March 12, 2012, marked the 100th anniversary of the official founding of the Girl Scouts of America by Juliette "Daisy" Gordon Low, in Savannah, Georgia. A few biographies have thus been released in time for the celebration, and this is one of them. Since I was a Girl Scout in my youth, back in the 1960s and 1970s, I thought this would be the perfect chance to revisit those roots. I learned a lot here that I don't remember having heard before.
Daisy Gordon was born in Savannah just before the American Civil War began. Hers was an interesting childhood, as part of a close-knit family of some means. Hard work, accompanied by charity and volunteerism, were the expectations of life for the Gordons. Daisy was able to attend good schools, make close friends, and do a bit of international traveling before she married Englishman William Mackay Low, a man who can now be seen to have been an absolute cad. (Alas, Miss Gordon's head could always be turned by a handsome man in uniform.) Had she lived in our generation, Daisy could have more quickly removed herself from a dreadful situation that lingered for 20 years. But divorce was not an easy task to accomplish in Victorian and post-Victorian England. Her ties were finally released when Willy died in 1905. At last she could finally be herself and find herself, at the ripe old age of 45.
And yet: If she hadn't married Willy, moved to England, and made all sorts of important contacts there, she might never have stumbled into the circumstances that led her to meet General Sir Robert Baden-Powell in May 1911. The Boy Scout movement in England was growing around that Boer War veteran. Daisy soon found her calling with the Girl Guides (the female equivalent) in that country ... and then figured out a way to organize such a group in Savannah, within a year of meeting Baden-Powell. The local initiative in her hometown grew into the establishment of more patrols throughout the country. And "the rest is history."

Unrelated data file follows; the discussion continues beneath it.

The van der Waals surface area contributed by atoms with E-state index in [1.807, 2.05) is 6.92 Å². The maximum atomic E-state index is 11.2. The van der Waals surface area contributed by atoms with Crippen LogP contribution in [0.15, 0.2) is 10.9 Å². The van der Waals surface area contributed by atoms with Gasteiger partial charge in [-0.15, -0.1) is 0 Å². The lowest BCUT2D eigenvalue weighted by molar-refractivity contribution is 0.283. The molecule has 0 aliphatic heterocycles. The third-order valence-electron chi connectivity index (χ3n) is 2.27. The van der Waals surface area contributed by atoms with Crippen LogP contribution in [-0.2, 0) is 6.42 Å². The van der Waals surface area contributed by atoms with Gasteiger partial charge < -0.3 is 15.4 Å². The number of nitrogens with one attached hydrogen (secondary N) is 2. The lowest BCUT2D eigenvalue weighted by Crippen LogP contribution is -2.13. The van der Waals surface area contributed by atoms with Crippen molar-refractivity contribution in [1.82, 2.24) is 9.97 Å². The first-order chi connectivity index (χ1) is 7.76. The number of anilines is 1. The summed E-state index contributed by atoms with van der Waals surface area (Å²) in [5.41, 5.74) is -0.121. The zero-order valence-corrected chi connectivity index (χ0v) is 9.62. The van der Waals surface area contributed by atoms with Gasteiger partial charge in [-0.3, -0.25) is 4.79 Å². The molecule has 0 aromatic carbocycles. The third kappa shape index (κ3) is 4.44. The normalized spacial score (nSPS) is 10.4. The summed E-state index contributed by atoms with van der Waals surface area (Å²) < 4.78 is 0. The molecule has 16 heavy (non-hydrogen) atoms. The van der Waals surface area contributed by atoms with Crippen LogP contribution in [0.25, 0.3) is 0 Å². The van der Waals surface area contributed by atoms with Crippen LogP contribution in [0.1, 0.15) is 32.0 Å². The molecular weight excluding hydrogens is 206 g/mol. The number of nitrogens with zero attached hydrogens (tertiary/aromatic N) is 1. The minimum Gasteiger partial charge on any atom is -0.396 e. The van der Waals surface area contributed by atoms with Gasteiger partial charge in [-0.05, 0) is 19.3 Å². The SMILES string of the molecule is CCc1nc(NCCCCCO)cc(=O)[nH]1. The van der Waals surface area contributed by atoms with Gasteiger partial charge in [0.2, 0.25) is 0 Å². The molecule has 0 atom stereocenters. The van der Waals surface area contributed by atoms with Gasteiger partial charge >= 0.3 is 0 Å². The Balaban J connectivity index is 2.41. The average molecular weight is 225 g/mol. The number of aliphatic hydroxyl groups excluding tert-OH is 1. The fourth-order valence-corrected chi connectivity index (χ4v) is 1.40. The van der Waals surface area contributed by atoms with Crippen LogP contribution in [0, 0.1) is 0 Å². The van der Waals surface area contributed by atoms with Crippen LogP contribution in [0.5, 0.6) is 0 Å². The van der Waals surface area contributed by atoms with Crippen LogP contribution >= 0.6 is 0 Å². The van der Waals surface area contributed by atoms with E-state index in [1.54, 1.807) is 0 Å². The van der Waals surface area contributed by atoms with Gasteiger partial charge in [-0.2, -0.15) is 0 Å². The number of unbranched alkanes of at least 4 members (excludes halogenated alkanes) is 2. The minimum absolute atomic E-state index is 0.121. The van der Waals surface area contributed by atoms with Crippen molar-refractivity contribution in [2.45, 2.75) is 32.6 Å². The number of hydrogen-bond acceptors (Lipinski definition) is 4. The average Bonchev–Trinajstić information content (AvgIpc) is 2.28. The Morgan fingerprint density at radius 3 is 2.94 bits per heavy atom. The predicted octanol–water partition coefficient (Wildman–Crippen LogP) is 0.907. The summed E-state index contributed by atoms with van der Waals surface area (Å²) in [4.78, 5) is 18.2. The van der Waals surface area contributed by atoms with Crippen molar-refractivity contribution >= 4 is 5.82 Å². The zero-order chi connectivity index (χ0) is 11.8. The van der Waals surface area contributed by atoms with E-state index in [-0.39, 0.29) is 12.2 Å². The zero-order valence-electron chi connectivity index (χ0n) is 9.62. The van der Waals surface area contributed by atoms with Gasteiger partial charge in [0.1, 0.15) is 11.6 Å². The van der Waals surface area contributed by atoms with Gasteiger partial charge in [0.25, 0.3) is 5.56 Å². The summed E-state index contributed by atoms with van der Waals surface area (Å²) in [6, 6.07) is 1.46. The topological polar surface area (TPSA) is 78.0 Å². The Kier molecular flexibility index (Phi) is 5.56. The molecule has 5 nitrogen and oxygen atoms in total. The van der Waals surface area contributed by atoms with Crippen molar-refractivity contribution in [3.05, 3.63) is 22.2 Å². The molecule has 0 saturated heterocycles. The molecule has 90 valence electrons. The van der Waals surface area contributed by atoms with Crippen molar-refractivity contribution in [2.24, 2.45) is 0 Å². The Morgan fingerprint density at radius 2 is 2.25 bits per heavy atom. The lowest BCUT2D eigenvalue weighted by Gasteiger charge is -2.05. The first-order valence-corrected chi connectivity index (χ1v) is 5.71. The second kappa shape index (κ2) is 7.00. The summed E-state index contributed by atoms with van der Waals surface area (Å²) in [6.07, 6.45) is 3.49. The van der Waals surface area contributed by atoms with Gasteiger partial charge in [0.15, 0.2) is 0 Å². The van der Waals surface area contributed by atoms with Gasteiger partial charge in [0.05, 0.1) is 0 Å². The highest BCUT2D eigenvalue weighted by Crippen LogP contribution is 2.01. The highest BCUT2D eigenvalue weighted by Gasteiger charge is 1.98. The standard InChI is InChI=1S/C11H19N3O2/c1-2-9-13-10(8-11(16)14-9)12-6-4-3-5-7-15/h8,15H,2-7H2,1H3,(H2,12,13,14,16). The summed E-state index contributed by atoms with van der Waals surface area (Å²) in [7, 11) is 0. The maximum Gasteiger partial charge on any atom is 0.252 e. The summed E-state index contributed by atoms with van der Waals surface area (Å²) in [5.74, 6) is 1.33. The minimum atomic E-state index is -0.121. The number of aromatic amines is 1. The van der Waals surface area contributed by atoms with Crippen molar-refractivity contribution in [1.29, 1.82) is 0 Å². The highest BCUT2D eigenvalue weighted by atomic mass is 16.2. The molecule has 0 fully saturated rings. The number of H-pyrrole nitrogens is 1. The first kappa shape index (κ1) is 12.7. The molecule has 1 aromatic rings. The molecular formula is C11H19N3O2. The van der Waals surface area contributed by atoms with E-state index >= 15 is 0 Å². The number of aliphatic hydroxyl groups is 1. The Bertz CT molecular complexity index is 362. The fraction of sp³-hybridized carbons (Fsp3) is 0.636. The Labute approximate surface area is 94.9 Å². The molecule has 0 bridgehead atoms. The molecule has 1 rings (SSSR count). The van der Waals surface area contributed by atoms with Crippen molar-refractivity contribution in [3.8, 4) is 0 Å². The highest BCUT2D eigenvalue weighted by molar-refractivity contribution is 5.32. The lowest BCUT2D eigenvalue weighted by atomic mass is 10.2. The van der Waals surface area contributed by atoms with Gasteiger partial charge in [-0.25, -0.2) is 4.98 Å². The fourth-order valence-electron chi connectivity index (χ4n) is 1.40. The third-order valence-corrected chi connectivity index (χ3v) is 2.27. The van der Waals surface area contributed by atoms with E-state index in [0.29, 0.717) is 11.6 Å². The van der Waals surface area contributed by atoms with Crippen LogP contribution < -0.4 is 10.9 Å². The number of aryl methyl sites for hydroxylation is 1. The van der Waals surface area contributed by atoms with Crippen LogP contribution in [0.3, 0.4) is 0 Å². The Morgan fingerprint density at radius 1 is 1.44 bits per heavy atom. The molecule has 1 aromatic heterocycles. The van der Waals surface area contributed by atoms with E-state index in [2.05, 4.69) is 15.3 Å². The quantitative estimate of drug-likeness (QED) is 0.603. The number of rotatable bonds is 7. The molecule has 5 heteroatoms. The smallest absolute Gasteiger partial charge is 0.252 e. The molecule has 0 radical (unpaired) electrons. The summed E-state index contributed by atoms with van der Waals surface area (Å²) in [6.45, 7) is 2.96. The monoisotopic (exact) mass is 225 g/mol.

Cordery has done much research, especially on Daisy's family tree, as well as the genealogies of many of the other individuals in Daisy's path. Some readers will find these details intriguing; others may wonder how they relate to the subject of the biography. Daisy doesn't start the Girl Scouting movement on this side of the pond until we're two-thirds of the way through the book. If that's the only part you're interested in, you'll have a way to go to get there.
Still, this narrative makes for good reading. Daisy Low can be a role model for anyone. She recuperated from a bad marriage. She coped with varying degrees of deafness almost all of her life. And she started an organization that has lasted a century! The fact that she persevered is to be celebrated as much as the Girl Scout program itself. Without Daisy Low, I wouldn't have an old green badge sash lying in my top bureau drawer. And I'll bet I'm not the only woman who can say that.